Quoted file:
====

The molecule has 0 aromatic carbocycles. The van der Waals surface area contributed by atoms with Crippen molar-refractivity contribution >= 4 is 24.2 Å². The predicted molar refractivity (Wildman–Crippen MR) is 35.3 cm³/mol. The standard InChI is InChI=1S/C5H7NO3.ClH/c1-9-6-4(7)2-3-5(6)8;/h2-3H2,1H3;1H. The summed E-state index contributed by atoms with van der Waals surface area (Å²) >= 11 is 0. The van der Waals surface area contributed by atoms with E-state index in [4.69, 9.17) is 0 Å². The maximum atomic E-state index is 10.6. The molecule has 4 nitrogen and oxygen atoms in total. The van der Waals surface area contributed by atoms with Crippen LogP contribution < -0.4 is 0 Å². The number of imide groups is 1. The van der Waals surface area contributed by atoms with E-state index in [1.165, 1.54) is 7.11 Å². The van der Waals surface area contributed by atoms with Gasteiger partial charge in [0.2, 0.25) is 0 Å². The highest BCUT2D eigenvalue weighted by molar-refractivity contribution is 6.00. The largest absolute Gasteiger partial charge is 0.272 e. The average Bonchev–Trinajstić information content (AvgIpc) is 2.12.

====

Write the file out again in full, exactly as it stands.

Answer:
The molecule has 0 aromatic carbocycles. The van der Waals surface area contributed by atoms with Crippen molar-refractivity contribution >= 4 is 24.2 Å². The predicted molar refractivity (Wildman–Crippen MR) is 35.3 cm³/mol. The standard InChI is InChI=1S/C5H7NO3.ClH/c1-9-6-4(7)2-3-5(6)8;/h2-3H2,1H3;1H. The summed E-state index contributed by atoms with van der Waals surface area (Å²) >= 11 is 0. The van der Waals surface area contributed by atoms with E-state index in [4.69, 9.17) is 0 Å². The maximum atomic E-state index is 10.6. The molecule has 4 nitrogen and oxygen atoms in total. The van der Waals surface area contributed by atoms with Crippen LogP contribution < -0.4 is 0 Å². The number of imide groups is 1. The van der Waals surface area contributed by atoms with E-state index in [1.165, 1.54) is 7.11 Å². The van der Waals surface area contributed by atoms with Gasteiger partial charge in [0.2, 0.25) is 0 Å². The highest BCUT2D eigenvalue weighted by molar-refractivity contribution is 6.00. The largest absolute Gasteiger partial charge is 0.272 e. The average Bonchev–Trinajstić information content (AvgIpc) is 2.12.